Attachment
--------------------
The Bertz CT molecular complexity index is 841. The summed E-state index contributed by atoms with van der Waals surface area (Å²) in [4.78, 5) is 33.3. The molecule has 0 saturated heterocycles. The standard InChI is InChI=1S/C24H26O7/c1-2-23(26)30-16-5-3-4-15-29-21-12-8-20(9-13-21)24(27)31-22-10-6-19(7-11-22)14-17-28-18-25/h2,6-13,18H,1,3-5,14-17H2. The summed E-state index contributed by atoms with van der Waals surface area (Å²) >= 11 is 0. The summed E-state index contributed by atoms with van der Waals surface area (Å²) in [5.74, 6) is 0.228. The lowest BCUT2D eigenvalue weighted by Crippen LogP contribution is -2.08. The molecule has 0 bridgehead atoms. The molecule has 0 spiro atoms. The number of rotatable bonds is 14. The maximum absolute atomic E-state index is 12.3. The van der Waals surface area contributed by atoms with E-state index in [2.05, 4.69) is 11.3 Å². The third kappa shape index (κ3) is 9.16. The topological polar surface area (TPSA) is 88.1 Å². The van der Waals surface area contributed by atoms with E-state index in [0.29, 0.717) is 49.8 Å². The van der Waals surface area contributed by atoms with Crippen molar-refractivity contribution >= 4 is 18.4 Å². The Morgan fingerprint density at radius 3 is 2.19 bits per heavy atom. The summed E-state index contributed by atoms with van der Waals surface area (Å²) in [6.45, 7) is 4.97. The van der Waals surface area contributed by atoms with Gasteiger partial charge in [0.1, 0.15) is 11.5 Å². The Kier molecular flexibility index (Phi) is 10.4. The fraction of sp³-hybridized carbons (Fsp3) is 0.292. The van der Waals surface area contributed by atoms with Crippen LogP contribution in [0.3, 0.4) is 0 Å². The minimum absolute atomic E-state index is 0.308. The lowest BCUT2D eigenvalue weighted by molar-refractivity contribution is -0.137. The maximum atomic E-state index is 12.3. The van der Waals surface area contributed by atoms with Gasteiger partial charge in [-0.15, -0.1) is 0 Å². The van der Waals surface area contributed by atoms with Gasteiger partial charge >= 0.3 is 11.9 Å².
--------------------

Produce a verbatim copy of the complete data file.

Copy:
The Bertz CT molecular complexity index is 841. The summed E-state index contributed by atoms with van der Waals surface area (Å²) in [4.78, 5) is 33.3. The molecule has 0 saturated heterocycles. The standard InChI is InChI=1S/C24H26O7/c1-2-23(26)30-16-5-3-4-15-29-21-12-8-20(9-13-21)24(27)31-22-10-6-19(7-11-22)14-17-28-18-25/h2,6-13,18H,1,3-5,14-17H2. The summed E-state index contributed by atoms with van der Waals surface area (Å²) >= 11 is 0. The summed E-state index contributed by atoms with van der Waals surface area (Å²) in [5.74, 6) is 0.228. The lowest BCUT2D eigenvalue weighted by Crippen LogP contribution is -2.08. The molecule has 0 bridgehead atoms. The molecule has 0 spiro atoms. The number of rotatable bonds is 14. The maximum absolute atomic E-state index is 12.3. The van der Waals surface area contributed by atoms with E-state index in [2.05, 4.69) is 11.3 Å². The third kappa shape index (κ3) is 9.16. The topological polar surface area (TPSA) is 88.1 Å². The van der Waals surface area contributed by atoms with E-state index in [0.29, 0.717) is 49.8 Å². The van der Waals surface area contributed by atoms with Crippen molar-refractivity contribution >= 4 is 18.4 Å². The Morgan fingerprint density at radius 3 is 2.19 bits per heavy atom. The summed E-state index contributed by atoms with van der Waals surface area (Å²) in [6.45, 7) is 4.97. The van der Waals surface area contributed by atoms with Gasteiger partial charge in [0.1, 0.15) is 11.5 Å². The Kier molecular flexibility index (Phi) is 10.4. The fraction of sp³-hybridized carbons (Fsp3) is 0.292. The van der Waals surface area contributed by atoms with Crippen LogP contribution in [0.3, 0.4) is 0 Å². The minimum absolute atomic E-state index is 0.308. The lowest BCUT2D eigenvalue weighted by molar-refractivity contribution is -0.137. The maximum atomic E-state index is 12.3. The van der Waals surface area contributed by atoms with Gasteiger partial charge in [-0.15, -0.1) is 0 Å². The van der Waals surface area contributed by atoms with Gasteiger partial charge >= 0.3 is 11.9 Å².